Sexy, comfortable, and super satisfying.

By Ashley Mateo
April 25, 2019

Sex should never hurt, of course. But painful sex is a common enough issue that it actually has a medical name. Dyspareunia, or painful intercourse, is any persistent or recurrent genital pain that occurs before, during, or after penetrative sex. “It affects an estimated 8% to 20% of women,” Jess O’Reilly, PhD, Astroglide’s resident sexologist, tells Health. “And it can be caused by a number of factors ranging from physical issues (such as an infection) to psychological challenges.”

If you’re experiencing any kind of painful sex, see your doctor to figure out the best solution. You may need pelvic floor therapy, certain medical devices, or even counseling. But while endometriosis, pelvic floor issues, and vaginismus are just a few of the reasons sex might hurt, they don't add up to a life sentence of celibacy. Unless your pain is worsening over time or it’s emotionally distressing, you don’t need to abstain from sex, Heather Jeffcoat, a pelvic floor physical therapist and author of Sex Without Pain: A Self Treatment Guide to the Sex Life You Deserve, tells Health.

RELATED: 10 Ways to Deal With Painful Sex

The goal is to find positions that don't cause any discomfort and instead lead to pleasure, as sex should. Keep in mind that “when it comes to what position might work for you, the cause and type of pain matters,”  Wendasha Jenkins Hall, PhD, a sex educator and researcher, tells Health. So pay attention to what hurts and where, and try these positions to see if you can avoid those areas—and start having the kind of sex that feels a whooole lot better.

Woman on top

It doesn’t matter if your partner is laying down on the bed or floor or sitting in a chair; all that matters is that you’re the one on top. “That allows you to control the pace and depth of penetration,” says Hall. “This is particularly helpful if the pain is due to deep penetration.” Try having your partner lie on their back and bend their legs with their feet flat on the mattress. Climb on top and face their feet, so you can lean against their thighs and grind as you arch forward.

RELATED: 3 Exercises That Can Make Sex Less Painful, According to a Pelvic Floor Therapist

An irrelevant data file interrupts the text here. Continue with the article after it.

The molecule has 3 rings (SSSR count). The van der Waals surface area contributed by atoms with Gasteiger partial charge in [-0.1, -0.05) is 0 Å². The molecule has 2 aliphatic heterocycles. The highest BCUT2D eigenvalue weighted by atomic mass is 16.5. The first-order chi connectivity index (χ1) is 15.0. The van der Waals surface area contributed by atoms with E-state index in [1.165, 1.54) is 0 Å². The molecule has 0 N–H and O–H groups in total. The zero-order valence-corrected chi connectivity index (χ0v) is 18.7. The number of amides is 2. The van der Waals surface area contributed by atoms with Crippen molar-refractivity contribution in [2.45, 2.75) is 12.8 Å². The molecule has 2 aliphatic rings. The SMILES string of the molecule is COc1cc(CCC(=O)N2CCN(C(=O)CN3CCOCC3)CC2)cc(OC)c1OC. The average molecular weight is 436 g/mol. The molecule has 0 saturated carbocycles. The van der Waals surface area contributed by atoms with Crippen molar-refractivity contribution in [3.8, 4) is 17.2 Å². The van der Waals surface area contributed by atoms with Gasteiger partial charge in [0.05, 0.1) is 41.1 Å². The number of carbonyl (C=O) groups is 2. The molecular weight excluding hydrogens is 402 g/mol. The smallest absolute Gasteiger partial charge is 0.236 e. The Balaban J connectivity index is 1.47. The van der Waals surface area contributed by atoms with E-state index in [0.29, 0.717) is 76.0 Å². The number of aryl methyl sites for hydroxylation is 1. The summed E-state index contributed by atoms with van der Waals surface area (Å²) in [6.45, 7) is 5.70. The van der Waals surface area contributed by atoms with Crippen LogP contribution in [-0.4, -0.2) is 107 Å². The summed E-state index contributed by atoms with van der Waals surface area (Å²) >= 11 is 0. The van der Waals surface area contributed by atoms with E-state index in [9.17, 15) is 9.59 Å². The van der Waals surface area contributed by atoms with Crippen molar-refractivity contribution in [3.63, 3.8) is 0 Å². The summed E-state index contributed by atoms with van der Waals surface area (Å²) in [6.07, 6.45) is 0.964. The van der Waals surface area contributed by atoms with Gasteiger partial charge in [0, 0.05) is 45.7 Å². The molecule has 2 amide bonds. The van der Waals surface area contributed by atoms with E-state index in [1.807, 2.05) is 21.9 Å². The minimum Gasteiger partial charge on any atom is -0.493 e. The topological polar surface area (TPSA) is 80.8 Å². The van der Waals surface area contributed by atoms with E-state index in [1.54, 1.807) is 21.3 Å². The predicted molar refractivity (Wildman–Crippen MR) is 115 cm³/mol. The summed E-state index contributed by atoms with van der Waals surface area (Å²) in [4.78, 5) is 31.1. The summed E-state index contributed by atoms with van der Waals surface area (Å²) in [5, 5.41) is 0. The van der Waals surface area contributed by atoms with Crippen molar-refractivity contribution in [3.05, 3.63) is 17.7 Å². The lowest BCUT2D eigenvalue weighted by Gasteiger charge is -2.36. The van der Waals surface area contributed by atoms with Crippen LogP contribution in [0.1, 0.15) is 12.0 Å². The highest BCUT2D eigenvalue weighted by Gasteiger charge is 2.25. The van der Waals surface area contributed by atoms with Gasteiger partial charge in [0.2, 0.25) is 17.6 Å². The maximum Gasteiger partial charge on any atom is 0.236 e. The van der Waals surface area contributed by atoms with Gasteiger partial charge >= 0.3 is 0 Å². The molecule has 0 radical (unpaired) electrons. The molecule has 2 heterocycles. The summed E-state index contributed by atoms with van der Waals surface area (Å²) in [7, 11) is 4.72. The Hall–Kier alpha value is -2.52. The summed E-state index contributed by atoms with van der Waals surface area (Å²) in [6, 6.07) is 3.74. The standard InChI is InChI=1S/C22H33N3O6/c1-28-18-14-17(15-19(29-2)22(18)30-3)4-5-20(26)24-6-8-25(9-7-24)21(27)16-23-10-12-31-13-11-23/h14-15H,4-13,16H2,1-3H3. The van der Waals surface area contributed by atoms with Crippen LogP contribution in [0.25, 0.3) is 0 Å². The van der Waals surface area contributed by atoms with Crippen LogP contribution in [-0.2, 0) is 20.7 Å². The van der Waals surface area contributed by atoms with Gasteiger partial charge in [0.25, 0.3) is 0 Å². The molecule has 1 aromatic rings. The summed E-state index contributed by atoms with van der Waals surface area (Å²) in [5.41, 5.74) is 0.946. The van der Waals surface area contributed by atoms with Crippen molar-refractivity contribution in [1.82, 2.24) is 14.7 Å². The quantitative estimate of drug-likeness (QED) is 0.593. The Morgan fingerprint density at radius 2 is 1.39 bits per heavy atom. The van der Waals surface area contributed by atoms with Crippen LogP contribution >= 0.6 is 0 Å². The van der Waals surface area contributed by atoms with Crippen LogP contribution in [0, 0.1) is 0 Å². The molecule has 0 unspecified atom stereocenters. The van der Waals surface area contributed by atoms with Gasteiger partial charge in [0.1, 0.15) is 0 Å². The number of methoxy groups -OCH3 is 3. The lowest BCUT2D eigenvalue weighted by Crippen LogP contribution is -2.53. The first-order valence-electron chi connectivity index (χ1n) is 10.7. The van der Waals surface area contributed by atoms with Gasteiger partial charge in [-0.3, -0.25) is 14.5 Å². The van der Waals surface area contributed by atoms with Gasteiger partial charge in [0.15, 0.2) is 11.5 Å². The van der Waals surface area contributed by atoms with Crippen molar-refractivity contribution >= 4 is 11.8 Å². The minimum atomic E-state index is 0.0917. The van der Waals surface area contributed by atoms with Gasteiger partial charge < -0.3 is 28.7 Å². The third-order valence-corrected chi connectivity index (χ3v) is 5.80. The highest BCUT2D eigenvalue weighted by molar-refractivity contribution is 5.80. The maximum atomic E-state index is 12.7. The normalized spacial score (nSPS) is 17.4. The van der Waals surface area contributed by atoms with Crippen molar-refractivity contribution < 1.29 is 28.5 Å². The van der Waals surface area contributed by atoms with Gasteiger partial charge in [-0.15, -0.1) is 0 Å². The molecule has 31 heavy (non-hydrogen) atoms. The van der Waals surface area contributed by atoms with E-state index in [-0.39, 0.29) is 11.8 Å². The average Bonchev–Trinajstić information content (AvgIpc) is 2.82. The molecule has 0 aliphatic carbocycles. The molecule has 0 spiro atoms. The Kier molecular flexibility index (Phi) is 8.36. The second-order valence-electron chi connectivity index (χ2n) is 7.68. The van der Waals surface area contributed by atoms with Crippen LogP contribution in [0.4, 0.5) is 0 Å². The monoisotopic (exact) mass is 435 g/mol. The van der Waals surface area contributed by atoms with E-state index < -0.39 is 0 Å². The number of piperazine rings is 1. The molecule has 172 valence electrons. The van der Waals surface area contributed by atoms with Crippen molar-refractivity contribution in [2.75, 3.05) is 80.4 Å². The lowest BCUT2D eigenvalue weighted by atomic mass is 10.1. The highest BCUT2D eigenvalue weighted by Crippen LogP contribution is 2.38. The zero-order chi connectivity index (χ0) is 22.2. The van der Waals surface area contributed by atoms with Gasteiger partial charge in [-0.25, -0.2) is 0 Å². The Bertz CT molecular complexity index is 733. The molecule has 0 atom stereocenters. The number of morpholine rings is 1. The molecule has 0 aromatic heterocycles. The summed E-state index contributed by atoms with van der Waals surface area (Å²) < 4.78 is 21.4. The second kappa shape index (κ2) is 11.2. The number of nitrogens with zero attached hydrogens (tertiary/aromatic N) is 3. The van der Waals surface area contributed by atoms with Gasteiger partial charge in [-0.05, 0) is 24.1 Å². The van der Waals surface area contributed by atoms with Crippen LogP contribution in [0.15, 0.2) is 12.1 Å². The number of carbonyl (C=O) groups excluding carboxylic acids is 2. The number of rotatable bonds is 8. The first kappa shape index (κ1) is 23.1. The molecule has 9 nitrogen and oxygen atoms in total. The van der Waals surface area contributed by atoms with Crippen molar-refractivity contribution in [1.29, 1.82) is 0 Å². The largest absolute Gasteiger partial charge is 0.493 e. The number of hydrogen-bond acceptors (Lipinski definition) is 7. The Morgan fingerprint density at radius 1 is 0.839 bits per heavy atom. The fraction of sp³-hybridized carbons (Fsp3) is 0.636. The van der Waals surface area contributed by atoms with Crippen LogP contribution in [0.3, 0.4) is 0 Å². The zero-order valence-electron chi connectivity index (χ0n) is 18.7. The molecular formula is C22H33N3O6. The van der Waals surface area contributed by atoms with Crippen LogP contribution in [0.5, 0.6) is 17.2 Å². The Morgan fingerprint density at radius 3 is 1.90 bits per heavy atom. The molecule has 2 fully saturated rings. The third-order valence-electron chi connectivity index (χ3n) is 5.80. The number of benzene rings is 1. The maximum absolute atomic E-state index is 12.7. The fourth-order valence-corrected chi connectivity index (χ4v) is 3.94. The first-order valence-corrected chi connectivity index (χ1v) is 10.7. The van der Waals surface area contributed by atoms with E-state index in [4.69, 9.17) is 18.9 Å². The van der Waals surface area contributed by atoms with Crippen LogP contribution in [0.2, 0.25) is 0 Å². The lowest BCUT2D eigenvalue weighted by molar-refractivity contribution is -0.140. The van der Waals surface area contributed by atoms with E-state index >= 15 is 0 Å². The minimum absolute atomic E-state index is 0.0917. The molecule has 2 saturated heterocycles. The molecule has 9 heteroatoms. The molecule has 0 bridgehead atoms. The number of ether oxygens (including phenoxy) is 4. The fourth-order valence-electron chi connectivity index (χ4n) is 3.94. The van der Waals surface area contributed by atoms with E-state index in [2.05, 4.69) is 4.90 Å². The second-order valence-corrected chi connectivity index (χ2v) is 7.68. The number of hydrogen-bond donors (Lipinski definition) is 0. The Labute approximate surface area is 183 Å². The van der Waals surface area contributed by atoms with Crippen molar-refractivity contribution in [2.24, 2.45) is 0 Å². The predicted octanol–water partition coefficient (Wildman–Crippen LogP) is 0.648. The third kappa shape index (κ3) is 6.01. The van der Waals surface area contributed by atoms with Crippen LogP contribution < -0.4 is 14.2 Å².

Spooning

Sure it’s the laziest sex position—but doing it on your sides is also great if you experience pain during deep penetration. “The butt serves as a cushion, and the position allows the woman to control the depth of a thrust by raising or lowering their leg,” says Hall. You can also take charge of the speed of the pumping and grinding, encouraging your partner to slow down if it's starting to feel uncomfortable. 

Outercourse

Don’t underestimate the power of a few fingers or a tongue. “If penetration is too much to bear, outercourse—or mutual masturbation and/or oral sex—is always an option,” says Hall. “Penetration is not necessary to have great, orgasmic sexual experiences.” Consider a session of 69, or have your partner treat you to oral sex or clitoral touching, so you can lie back and just enjoy all the incredible sensations.

Doggy style

“A great position for women to try if they have pain at ‘6 o’clock’ (the bottom or posterior portion of the vaginal opening) is rear vagina entry, with both partners on their knees,” recommends Jeffcoat. “This allows the man to gently push his penis in a downward direction and lessen the pressure at that spot.”

RELATED: My Vagina Felt Like It Was on Fire for a Year—but Doctors Kept Telling Me It Was Just a Yeast Infection

C-spot sensations

“Consider positions that allow for more clitoral rubbing,” says O’Reilly, so you can distract from discomfort caused by penetration. Lie on your stomach and have your partner approach you from behind, but encourage him to remain still. Put your hand under your outer labia so that you can grind against him while caressing your clitoris to orgasm.

Chair twerk

“If deeper penetration is what leads to pain, play with positions that allow for shallow penetration,” suggests O’Reilly. This one also offers the benefit of stimulating the first few inches of the vagina, often referred to as the orgasmic platform. Have your partner stand behind you, and place your hands on the back of a chair. Bend over the chair a little and pop up your booty, so your partner can enter you. While your partner grips your back or butt, move your hips in slow, shallow circles, so you hit all the nerve endings toward the opening of your vagina.

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